Stathis Papaioannou wrote:
> Brent meeker writes:
>> Stathis Papaioannou wrote:
>>> The question I am interested in is not whether it would be a *good thing*
>>> for a
>>> personal God to exist, but whether it is *the case* that a personal God
>>> There are all sorts of things that people would like to be true, but that
>>> does not
>>> make them true.
>>> Stathis Papaioannou
>> In fact "the problem of evil" is that things people don't like, such as
>> cancer, AIDS, tsunamis,..., exist in spite of the supposed existence of a
>> loving, personal God.
>> If the world is impersonal, then there is no reason to suppose that it is
>> all good or all evil, but a mixture - which is the way it seems to be.
>> Brent Meeker
> It could be argued that not even God could create a world in which there are
> no accidents,
> conflicts of interest, disappointments, and so on, at least not without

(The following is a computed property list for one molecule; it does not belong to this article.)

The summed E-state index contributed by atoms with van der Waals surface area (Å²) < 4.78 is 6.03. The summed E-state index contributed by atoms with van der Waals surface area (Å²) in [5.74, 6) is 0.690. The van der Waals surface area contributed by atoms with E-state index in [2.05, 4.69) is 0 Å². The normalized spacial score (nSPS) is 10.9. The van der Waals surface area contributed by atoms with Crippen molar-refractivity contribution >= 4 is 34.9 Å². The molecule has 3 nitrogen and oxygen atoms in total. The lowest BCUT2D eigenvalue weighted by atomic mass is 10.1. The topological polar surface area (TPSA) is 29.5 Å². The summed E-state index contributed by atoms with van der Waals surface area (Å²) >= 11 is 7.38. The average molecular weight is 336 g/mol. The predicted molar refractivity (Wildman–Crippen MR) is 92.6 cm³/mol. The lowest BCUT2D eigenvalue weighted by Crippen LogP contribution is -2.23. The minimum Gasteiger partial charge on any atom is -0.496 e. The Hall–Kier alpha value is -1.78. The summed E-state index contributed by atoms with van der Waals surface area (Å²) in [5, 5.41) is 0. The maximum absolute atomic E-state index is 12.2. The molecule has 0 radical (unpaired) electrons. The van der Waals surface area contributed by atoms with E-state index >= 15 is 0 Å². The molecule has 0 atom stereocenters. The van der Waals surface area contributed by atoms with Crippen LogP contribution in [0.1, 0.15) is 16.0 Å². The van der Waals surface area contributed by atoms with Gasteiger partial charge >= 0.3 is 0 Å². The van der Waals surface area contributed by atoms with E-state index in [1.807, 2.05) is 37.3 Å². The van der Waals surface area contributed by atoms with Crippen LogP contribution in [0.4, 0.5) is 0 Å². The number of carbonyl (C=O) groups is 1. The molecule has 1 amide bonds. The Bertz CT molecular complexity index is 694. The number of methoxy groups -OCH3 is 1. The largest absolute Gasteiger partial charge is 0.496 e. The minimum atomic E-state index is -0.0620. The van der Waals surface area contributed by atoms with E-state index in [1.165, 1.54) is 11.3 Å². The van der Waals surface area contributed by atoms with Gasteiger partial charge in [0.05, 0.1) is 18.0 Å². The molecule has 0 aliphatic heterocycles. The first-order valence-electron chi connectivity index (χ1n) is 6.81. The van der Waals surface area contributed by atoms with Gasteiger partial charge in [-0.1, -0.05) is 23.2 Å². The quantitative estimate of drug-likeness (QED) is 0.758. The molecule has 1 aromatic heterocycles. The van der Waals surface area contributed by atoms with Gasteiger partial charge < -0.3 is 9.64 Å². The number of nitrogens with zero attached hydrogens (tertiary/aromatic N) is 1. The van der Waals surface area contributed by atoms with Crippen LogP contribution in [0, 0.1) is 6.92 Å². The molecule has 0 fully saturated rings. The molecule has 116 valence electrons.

> severely limiting
> his creatures' freedom. However, it would have been possible for God to limit
> the capacity
> for suffering, favouring pleasure rather than avoidance of pain as a
> motivating factor.
> Philosopher David Pearce in "The Hedonistic Imperative" gives an account of
> how this might
> be done, arguing that it is our duty to abolish all suffering at its final
> common pathway in the
> brain. Evolution doesn't care how much we suffer, but a God who did care
> about us could
> have designed us differently.
> Stathis Papaioannou
And He could have created a world without smallpox - something even we poor
humans managed eventually.
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